Economic and market turmoil in China presents significant risk for Southeast Asia in 2016, but on the whole the region will muddle through with strong growth rates compared to developed and many other emerging markets. The Asian Development Bank recently held 4.6% in 2015 and to 4.9% from 5.1% in 2016 for the entire Southeast Asia region.
The downward revisions are attributable to the slowdown in the Chinese economy and subdued demand in advanced industrial economies, as well as concerns about agricultural output given an unusually bad year for both droughts and floods. For the five large economies in the Association of Southeast Asian Nations (ASEAN), the growth forecast for this year is lowered to 4.8%, still a slight improvement on 2014. The one exception to the downward revision has come in Vietnam, where growth expectations were recently revised up for 2015 due to high, sustained FDI that anticipates strong growth derived from the TPP. Planned infrastructure investment has fallen behind schedule in Indonesia and the Philippines, and Thailand’s recovery from a year of economic mismanagement that owes in large part to political turmoil has to date been meagre.
China is ASEAN’s largest trading partner with a growth in trade in recent years reflecting the integration of ASEAN economies into a China-centric production ecosystem. Two-way trade reached $350 billion in 2013 and was expected to hit close to $500 billion by the end of 2015, a number that will only increase as further gains are made with the newly upgraded 2015 ASEAN-China Free Trade Agreement (FTA) and once the ASEAN+6 FTA, the Regional Comprehensive Economic Partnership (RCEP), is realized.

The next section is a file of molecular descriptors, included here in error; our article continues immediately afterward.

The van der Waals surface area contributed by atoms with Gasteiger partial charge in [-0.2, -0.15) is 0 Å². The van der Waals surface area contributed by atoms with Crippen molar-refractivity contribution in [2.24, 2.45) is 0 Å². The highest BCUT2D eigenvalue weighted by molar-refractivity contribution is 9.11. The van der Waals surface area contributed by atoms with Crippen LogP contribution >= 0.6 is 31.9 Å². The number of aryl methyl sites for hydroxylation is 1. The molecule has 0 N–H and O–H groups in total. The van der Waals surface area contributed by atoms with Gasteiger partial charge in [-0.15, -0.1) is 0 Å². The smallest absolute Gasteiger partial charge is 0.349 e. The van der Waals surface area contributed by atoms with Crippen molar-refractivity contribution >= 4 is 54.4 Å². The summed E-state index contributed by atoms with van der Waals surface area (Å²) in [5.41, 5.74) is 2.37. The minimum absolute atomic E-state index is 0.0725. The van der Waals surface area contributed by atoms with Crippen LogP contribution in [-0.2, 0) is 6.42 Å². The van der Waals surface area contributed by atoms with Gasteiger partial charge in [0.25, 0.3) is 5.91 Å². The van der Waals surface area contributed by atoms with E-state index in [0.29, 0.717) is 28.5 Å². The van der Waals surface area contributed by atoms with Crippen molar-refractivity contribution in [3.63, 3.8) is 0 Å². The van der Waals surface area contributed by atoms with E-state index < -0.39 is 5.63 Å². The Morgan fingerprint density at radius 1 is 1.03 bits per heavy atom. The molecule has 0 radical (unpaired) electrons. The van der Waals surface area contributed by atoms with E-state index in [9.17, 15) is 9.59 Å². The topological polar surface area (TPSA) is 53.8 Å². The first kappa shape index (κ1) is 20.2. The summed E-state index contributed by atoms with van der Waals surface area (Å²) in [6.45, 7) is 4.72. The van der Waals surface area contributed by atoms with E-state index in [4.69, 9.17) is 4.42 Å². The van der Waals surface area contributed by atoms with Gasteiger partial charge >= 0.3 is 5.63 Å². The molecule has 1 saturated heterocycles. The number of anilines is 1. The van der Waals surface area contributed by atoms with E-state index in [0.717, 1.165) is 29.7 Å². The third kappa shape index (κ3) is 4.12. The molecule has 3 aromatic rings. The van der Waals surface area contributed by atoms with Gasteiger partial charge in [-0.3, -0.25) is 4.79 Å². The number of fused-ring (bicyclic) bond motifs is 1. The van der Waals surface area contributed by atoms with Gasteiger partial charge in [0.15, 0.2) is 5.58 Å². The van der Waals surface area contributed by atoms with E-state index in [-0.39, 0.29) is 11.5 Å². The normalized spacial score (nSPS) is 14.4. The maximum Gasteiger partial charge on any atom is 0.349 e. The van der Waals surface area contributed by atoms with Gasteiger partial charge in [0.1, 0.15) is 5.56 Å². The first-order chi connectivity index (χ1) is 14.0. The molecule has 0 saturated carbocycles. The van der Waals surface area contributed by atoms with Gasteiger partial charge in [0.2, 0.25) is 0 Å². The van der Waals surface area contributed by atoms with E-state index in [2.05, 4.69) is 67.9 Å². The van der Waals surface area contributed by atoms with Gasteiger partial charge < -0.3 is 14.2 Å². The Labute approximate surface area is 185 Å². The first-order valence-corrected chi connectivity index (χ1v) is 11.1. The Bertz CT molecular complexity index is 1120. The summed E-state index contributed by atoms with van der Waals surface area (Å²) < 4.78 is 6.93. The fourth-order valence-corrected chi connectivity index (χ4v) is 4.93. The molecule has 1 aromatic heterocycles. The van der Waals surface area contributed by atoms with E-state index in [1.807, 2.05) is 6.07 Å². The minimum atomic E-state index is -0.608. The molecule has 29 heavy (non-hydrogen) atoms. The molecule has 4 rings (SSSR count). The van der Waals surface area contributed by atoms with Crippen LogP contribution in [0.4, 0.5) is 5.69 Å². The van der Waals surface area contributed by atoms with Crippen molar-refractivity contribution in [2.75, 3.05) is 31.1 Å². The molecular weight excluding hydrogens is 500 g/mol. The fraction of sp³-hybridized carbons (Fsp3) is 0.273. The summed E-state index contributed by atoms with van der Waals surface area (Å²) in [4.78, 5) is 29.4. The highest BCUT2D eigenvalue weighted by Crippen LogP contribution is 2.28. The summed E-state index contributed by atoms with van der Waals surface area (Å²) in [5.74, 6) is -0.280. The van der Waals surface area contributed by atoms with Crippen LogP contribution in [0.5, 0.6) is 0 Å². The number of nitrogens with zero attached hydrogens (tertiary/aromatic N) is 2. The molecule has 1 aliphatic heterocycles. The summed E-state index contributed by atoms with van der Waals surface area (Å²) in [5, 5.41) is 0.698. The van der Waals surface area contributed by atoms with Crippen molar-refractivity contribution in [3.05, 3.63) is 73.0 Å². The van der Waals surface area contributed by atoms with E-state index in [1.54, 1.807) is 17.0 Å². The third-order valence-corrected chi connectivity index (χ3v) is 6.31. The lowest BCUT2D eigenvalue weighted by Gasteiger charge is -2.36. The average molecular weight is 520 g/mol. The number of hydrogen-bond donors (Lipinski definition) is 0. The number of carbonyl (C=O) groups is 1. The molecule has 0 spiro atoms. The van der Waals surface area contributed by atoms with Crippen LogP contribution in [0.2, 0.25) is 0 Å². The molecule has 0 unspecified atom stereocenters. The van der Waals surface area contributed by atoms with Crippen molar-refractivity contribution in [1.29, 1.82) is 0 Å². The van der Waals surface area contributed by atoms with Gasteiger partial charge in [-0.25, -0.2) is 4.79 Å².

China’s landing, whether hard or soft, reflects a structural shift from export manufacturing to service economy that has contributed to a growth slowdown that will continue to demand for ASEAN exports—particularly in raw commodities. While this is likely to have only a limited downside impact on ASEAN’s strong rate of growth in 2016 and 2017, uncertainty about the Chinese economy will heighten political anxieties in Southeast Asia given the breadth and depth of China-ASEAN commercial and economic ties.
These anxieties will be compounded by China’s strategic assertiveness on maritime disputes in the South China Sea, and heighten pressure to hedge against economic overdependence. As a result, regional economies will ramp-up efforts to develop strong trade, investment, political, and even security ties with countries other than China in the rest of Asia and elsewhere. The main focus will be on bi-lateral and multi-party trade agreements, the most ambitious of which is the 12-country TPP. Similarly, several key countries in the region see the ASEAN Economic Community (AEC) as a potential framework for Southeast Asia to create a single market with stronger bargaining power.
In the short-term, these trade deals will be less impactful on Southeast Asian economies than increased currency volatility due to lower interest rates and capital outflows, based on the assumption of slower growth in China and a rate hike by the US Federal Reserve.
Whether this is a problem that leads to capital controls is going to be determined by: (a) the extent to which debt is denominated in a foreign currency; (b) the degree to which the inflation pass-through is a serious enough source of social tension that it leads politicians to intervene; (c) the extent of any economic disruption caused by capital movements on the balance of payments account.